|No Photo 'Reef balls' providing homes for
Officials pleased with results of effort thus farBy PAMELA WOOD, Staff
Few people ever get to see what goes on below the surface of
the bay, where oysters grow, crabs scuttle and fish dart around.
On a gray, foggy morning last week, a crew from the Chesapeake
Bay Foundation hoisted an innovative part of the bay's underwater
life to the surface to show it off - a holey, concrete "reef ball"
covered in oysters.
Dark and a bit
scary-looking from far away, the reef ball hauled up from the bottom
of Eastern Bay is actually prime habitat for all sorts of underwater
Environmental officials were
pleased with the looks of the reef ball, one of dozens that were
planted at the bottom of the bay last fall.
Though they made sure the reef balls were
looking good before inviting a boatload of journalists to the site,
officials weren't so sure what they'd find when they first monitored
the site earlier this year.
exciting thing is we didn't entirely know what we were going to
find," said Stephanie Reynolds, a fisheries scientist for the
When scientists checked the
balls earlier this year - by sending divers down and hauling reef
balls up - they were pleased to find them covered with healthy
oysters, mussels and other critters.
saw virtually no dead oysters on any of these," Ms. Reynolds
Reef balls have been a popular
restoration project in the Chesapeake Bay. The bay bottom is covered
with hundreds of them. Fishermen like them because they attract
oysters, and in turn, fish.
have been plenty of projects to create and deploy reef balls, the
monitoring of the sites is just now starting to catch up.
For Thursday's demonstration, the CBF's
Patricia Campbell, with its large yellow crane, anchored at the
Hollicutt's Noose site in Eastern Bay. A high-tech National Oceanic
and Atmospheric Administration boat, Bay Commitment, motored
NOAA employee Rich Takacs dove
down 15 feet to find one of the reef balls. He attached a yellow
inflatable "lift bag" to float the reef ball closer to the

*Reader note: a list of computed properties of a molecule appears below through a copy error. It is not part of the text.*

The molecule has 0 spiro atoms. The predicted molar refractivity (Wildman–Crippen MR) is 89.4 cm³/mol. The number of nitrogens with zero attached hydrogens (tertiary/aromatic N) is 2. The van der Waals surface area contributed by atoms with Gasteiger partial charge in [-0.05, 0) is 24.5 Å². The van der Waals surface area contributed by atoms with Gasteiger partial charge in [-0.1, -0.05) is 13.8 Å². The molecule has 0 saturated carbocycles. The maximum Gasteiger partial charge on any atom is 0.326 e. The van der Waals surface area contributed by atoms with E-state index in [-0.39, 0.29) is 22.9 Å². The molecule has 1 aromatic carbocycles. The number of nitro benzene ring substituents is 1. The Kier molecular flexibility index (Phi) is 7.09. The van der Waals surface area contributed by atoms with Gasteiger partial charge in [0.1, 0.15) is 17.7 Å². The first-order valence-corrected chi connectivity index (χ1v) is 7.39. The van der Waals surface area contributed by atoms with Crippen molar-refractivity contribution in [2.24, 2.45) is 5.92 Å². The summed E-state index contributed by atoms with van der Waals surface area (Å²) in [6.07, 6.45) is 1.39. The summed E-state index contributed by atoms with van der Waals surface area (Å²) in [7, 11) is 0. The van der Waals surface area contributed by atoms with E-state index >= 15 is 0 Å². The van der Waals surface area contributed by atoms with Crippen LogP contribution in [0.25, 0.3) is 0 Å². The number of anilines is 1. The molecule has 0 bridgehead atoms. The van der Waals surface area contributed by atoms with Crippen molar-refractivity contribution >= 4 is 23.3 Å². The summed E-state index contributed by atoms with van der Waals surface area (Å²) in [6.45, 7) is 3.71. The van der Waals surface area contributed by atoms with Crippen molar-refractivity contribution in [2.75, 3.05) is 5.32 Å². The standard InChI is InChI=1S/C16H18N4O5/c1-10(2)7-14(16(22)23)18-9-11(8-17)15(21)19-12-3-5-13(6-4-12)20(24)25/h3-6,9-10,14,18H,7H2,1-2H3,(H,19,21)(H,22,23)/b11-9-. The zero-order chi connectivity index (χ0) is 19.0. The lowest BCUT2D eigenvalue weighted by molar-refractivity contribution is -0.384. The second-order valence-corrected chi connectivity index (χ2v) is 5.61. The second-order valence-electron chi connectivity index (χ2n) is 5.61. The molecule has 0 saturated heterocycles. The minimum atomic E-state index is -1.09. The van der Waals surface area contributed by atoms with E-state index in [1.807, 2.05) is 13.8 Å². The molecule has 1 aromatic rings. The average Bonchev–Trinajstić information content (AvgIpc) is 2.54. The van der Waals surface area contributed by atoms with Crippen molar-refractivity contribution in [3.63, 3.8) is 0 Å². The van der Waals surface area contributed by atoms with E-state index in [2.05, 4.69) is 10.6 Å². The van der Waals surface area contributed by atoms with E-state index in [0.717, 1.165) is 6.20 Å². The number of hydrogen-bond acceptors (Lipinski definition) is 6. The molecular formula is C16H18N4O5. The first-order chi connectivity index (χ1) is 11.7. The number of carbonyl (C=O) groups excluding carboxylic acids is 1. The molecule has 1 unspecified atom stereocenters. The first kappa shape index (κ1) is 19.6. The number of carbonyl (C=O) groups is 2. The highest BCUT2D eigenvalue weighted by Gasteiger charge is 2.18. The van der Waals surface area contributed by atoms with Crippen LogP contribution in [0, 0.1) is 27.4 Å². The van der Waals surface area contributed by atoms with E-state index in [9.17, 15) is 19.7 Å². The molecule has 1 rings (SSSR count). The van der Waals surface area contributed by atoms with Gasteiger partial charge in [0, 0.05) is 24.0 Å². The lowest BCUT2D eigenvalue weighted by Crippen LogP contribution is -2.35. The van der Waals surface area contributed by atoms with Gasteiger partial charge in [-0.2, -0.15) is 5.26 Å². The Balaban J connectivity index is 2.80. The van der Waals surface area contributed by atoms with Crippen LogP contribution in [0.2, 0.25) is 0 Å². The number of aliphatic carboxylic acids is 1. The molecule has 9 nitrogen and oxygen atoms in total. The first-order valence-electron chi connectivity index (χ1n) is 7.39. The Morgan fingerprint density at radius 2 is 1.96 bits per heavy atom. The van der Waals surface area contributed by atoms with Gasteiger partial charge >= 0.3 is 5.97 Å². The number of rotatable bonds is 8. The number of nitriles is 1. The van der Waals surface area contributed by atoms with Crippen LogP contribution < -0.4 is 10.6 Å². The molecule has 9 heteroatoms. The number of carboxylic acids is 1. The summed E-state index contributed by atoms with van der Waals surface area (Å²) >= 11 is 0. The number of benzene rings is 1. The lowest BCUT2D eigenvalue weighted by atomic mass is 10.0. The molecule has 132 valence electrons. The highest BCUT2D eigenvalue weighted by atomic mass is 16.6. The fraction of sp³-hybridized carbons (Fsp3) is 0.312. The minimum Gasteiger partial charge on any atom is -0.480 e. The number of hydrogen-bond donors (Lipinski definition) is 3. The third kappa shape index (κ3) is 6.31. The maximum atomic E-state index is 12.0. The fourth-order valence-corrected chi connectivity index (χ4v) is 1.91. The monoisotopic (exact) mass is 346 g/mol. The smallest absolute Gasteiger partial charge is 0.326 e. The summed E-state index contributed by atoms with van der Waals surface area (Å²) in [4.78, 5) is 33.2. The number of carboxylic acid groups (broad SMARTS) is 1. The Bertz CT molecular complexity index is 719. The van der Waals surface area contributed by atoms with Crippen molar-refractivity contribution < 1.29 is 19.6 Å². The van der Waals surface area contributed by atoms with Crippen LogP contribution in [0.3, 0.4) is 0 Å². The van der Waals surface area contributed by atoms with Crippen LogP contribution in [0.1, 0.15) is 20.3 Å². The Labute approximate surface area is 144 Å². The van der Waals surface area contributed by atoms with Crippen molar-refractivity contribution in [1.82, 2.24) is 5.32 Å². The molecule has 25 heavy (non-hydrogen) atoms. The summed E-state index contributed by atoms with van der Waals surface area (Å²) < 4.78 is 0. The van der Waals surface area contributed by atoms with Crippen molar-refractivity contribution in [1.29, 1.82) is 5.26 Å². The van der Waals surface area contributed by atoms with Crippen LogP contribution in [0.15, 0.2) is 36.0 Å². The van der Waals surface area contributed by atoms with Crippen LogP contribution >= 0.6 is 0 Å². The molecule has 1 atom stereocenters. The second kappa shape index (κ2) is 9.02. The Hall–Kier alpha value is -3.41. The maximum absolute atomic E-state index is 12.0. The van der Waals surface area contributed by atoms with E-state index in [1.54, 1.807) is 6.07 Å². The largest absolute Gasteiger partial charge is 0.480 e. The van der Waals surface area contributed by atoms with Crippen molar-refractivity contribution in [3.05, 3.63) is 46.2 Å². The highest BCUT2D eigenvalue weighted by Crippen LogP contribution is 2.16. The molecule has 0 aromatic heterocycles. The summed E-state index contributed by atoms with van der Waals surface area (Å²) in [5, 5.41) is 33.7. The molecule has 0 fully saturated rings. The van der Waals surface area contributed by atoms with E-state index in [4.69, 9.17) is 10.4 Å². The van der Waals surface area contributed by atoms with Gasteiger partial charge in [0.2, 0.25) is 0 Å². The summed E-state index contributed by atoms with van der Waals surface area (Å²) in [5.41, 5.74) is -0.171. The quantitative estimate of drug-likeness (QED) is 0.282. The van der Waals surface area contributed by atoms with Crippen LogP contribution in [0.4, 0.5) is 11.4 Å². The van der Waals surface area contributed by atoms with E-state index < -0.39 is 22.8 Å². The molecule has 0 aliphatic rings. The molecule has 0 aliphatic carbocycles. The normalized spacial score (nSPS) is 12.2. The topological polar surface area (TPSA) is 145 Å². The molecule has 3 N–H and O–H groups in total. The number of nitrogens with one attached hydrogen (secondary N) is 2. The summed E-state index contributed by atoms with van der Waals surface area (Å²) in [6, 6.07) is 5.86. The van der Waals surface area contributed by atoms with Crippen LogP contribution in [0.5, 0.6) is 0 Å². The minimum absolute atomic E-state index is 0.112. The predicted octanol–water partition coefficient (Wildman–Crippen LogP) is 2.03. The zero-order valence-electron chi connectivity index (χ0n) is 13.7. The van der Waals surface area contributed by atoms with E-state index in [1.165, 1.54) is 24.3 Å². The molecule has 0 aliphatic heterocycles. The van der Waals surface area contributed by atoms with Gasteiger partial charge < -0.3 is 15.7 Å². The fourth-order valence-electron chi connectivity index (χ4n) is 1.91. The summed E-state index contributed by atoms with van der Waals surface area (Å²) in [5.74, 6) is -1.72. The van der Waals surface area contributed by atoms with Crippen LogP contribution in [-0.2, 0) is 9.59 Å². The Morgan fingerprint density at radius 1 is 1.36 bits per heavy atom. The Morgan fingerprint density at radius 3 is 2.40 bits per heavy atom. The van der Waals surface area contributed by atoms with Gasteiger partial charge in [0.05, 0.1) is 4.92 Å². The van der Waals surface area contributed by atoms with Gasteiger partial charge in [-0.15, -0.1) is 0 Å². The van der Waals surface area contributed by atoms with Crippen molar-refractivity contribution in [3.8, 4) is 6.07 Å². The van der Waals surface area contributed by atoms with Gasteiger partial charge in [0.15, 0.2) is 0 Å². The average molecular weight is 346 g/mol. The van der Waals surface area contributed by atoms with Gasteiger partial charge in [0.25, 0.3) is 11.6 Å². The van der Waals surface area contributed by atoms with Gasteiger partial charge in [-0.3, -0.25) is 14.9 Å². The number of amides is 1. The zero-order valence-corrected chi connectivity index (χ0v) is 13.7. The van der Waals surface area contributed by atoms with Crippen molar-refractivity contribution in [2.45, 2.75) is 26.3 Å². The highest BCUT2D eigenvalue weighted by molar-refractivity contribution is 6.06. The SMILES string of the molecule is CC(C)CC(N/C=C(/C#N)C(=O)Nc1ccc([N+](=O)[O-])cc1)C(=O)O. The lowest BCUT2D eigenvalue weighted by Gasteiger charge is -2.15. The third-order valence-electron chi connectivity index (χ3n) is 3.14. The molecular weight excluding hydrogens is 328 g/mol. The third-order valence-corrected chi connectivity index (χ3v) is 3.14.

Patricia Campbell Capt.
Karl Willey and volunteer Dan Johannes used the ship's crane to
bring the reef ball up onto the deck. There it sat next to a new
reef ball that hadn't been deployed, for comparison.
Mr. Takacs said it isn't exactly easy
monitoring the reef balls. But it's vital to see how well they're
"Part of the challenge is the
monitoring is almost as complex as the restoration," he said.
Some of the reef balls in Eastern Bay got
something of a head start when it comes to the oysters.
After volunteers poured concrete to create 69
reef balls, 27 of them were placed in giant tanks filled with bay
water at the CBF's oyster center at Discovery Village in Shady Side.
Then scores of tiny, free-swimming oyster larvae were dumped in the
"They matured to the point they
needed to stick to something," Ms. Reynolds said.
In this case, "something" was the reef
With the baby oysters attached,
the reef balls were then placed on the bottom of Eastern Bay.
Last week's demonstration of the year-old reef
balls shows that the science is working, officials said.
Ms. Reynolds said most of the oysters were 2
or 3 inches - well outpacing the normal oyster growth rate of 1 inch
The bay foundation and NOAA
will continue to monitor the Eastern Bay reef balls, as well as
others in the Chesapeake Bay.
- No Jumps-
Published October 23, 2006, The Capital, Annapolis,
Copyright © 2007 The